Lieberman effect puts Florida within Gore's grasp

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The Independent US

There are lots of reasons why the women of the Sunrise Jewish Community Center would not dream of voting for George W Bush next week. But for Sylvia Jacobs, who turned 80 on Friday, it comes down to him being a "sneaky, snotty-nosed boy - a spoiled kid".

There are lots of reasons why the women of the Sunrise Jewish Community Center would not dream of voting for George W Bush next week. But for Sylvia Jacobs, who turned 80 on Friday, it comes down to him being a "sneaky, snotty-nosed boy - a spoiled kid".

It is Saturday night and word is out that their weekly variety show, which is about to start, will feature a gorgeous magician - tall, blond and young (which could just mean under 60). But nothing gets Ms Jacobs and her friends going like talk about the election.

"I can't understand why anyone would vote for Bush on the issue of abortion alone," exclaims Ethel Gerber, 77. "I remember when the girls had to go to Harlem and they did it on kitchen tables. Do you know how many died? Do you know? I don't want them to start that again. That is what would happen with Bush."

These are the granny troopers for the Vice-President, Al Gore, in southern Florida. They may be frail but they are also formidable. In the synagogues, the retirement homes and the bingo halls, senior citizens, especially women, share a common cause - to deny Mr Bush the state of Florida next week.

If they do it, Mr Gore will owe each of them a very big hug. (Even if they would rather hug the magician.) Largely because of them, Florida is now very much in play. A new poll by the Zogby organisation showed the Vice-President leading Mr Bush by five percentage points, just inside the margin of error.

And Florida alone may be enough to propel Mr Gore into the White House. The same poll saw him trailing in his own state of Tennessee and also in Pennsylvania, a key battleground state. But because of the system of electoral college votes, with a set number on offer in each state, depending on its size, Florida could be his salvation. At stake here are 25 of the 270 college votes needed to win - the fourth largest of any state.

It is no wonder that Florida is being courted ferociously by both candidates. Mr Bush was barnstorming in central Florida last week, accusing Mr Gore of playing scare tactics on his plan for sustaining the funding for national insurance. Aides for Mr Gore say he will be back in the state this week.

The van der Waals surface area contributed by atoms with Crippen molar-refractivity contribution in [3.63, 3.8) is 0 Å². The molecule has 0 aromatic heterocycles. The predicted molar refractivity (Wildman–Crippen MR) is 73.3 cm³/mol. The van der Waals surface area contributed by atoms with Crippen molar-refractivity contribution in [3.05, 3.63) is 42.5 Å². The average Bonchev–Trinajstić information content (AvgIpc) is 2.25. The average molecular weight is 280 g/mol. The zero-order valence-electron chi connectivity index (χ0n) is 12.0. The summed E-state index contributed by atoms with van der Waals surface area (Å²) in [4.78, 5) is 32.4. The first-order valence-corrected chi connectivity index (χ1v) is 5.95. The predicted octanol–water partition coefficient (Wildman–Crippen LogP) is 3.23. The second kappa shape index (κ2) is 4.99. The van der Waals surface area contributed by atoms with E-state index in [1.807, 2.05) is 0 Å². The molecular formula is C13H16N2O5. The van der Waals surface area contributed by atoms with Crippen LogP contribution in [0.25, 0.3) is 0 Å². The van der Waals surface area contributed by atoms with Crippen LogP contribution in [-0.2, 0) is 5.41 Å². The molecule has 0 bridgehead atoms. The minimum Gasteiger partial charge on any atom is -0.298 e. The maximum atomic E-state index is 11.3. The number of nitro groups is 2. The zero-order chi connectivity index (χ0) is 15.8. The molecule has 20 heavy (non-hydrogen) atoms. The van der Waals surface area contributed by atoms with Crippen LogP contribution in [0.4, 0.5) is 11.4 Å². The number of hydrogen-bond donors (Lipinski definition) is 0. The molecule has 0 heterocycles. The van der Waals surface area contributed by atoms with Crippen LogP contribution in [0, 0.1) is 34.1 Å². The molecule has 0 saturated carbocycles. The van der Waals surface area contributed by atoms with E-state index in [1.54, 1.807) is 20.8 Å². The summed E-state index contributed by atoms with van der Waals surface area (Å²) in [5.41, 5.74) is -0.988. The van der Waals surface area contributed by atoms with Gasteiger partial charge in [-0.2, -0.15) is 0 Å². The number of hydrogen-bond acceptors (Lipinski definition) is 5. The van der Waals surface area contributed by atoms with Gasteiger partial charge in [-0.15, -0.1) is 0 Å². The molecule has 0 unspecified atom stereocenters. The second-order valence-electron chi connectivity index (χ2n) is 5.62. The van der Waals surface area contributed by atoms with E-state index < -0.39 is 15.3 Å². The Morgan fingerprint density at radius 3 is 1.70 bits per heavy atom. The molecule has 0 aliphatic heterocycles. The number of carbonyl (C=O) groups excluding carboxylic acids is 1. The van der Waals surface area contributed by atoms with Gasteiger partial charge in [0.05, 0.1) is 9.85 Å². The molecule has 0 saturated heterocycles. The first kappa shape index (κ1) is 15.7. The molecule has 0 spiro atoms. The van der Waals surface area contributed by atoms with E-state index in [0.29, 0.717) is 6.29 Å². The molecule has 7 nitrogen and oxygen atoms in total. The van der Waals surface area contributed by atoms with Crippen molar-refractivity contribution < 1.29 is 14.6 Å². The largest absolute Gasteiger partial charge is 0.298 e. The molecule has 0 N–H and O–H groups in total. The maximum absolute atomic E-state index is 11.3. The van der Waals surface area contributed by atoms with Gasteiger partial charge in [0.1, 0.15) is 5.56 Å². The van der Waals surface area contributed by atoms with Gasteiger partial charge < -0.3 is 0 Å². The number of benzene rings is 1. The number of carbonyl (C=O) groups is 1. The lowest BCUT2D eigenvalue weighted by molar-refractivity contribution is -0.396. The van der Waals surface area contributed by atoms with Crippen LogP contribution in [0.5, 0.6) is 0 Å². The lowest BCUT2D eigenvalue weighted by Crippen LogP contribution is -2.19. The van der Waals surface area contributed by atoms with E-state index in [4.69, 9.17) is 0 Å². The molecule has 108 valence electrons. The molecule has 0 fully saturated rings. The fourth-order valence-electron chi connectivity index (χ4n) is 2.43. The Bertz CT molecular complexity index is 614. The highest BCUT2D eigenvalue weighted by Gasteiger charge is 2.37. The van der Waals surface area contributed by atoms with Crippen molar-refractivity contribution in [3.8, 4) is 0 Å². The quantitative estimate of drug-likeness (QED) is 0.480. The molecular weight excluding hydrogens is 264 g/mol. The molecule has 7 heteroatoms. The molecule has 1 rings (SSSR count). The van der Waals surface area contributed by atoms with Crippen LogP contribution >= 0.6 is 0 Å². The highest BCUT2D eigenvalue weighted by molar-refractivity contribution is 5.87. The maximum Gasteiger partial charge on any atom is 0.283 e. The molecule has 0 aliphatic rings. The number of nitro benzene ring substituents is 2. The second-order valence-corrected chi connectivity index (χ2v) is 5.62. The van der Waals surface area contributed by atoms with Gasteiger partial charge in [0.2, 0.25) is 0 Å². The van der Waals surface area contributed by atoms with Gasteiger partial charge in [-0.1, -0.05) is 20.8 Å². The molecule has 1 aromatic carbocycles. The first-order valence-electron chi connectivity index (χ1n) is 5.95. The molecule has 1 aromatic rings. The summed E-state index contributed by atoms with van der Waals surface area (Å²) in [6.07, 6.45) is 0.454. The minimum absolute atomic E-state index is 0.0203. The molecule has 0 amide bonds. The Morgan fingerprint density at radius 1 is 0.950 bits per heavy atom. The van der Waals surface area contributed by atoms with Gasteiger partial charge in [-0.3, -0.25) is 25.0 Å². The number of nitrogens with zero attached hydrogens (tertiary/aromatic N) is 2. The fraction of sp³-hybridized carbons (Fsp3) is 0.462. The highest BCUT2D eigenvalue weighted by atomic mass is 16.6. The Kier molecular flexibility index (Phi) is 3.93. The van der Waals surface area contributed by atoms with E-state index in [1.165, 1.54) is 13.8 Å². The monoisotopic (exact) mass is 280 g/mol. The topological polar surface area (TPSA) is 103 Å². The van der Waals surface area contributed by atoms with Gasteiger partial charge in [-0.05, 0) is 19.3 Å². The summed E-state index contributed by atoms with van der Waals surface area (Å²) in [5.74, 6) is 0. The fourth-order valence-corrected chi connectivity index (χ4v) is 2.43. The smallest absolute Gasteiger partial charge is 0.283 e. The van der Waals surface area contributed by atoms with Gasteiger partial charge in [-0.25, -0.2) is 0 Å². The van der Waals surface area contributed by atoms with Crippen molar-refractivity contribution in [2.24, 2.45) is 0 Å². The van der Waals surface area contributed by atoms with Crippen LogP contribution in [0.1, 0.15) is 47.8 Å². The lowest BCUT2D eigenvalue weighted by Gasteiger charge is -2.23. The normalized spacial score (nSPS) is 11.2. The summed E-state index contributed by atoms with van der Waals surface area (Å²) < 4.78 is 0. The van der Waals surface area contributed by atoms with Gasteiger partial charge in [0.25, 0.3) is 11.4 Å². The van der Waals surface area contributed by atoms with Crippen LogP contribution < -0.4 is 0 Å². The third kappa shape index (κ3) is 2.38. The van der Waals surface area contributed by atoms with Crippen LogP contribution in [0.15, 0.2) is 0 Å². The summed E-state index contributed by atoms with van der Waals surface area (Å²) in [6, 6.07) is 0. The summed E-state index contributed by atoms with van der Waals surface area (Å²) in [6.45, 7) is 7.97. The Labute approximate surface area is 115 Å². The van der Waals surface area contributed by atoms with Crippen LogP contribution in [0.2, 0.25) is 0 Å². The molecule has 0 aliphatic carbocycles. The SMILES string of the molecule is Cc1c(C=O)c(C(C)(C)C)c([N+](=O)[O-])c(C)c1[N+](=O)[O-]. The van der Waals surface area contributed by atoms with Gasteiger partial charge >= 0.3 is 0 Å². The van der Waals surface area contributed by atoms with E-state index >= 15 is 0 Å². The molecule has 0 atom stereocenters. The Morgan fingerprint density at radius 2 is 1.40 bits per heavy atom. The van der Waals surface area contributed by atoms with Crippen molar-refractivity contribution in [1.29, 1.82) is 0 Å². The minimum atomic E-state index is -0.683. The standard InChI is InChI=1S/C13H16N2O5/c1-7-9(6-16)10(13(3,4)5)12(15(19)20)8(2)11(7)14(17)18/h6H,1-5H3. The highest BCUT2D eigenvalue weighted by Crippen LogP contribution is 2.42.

The prospect of Mr Gore winning here is startling. The wisdom used to be that it would be an easy catch for Mr Bush. His brother, Jeb Bush, is governor and large swaths of the state to the north are staunchly Republican, while its middle section is finely balanced. Here in the south, however, it is a different story. The territory is Mr Gore's. It is also Joe Lieberman's, the Vice-President's running mate. Mention his name in the community centre, which serves the heavily Jewish suburb of Sunrise, just outside Fort Lauderdale, and cheeks flush with pride. "When I heard that Gore and Lieberman were going to run together, well, it just made me so happy," says Ida Finkelstein, 89.

In an election this close, every tiny factor assumes an outsize significance. So it is with the expected Lieberman-effect in Florida, where Jews make up 6 per cent of the voting public. It is magnified here in Broward County, however, where they account for between 20 and 25 per cent of likely voters.

"The Jews always vote Jewish if they can," explains Milton Shaffner, one of the few men at the magic show, whose job it is to get the women warmed up with a sing-song in the small temple next to the centre's auditorium. "But this year they have a special reason to vote Jewish - Lieberman. He will get out the Jewish vote."

At the Seminole Casino and Bingo Hall in the nearby two of Hollywood, Toni Greenspan, 71, happily takes a break from playing the slots to applaud the Gore-Lieberman ticket. From the Czech Republic, she is also Jewish but that, she says, is not important. "My brother is Jewish but that doesn't mean I always like him." She will vote for Mr Gore because she trusts his plan to subsidise prescription medicines for seniors. Mr Bush also has a plan but she doesn't believe in it. "He is never going to keep his promises," she warns.

Up and down the chiming rows of slots, gamblers - men and women, Jews and non-Jews - offer the same story. Finally, a Republican speaks up. "All we've had from the Democrats is a bunch of lies," spat Leonard Rasner, who will be taking his winnings on the slots to play poker at the tables. Mr Rasner admits, however, that in these parts he had better keep his voice down. Or move a few hundred miles to the north.

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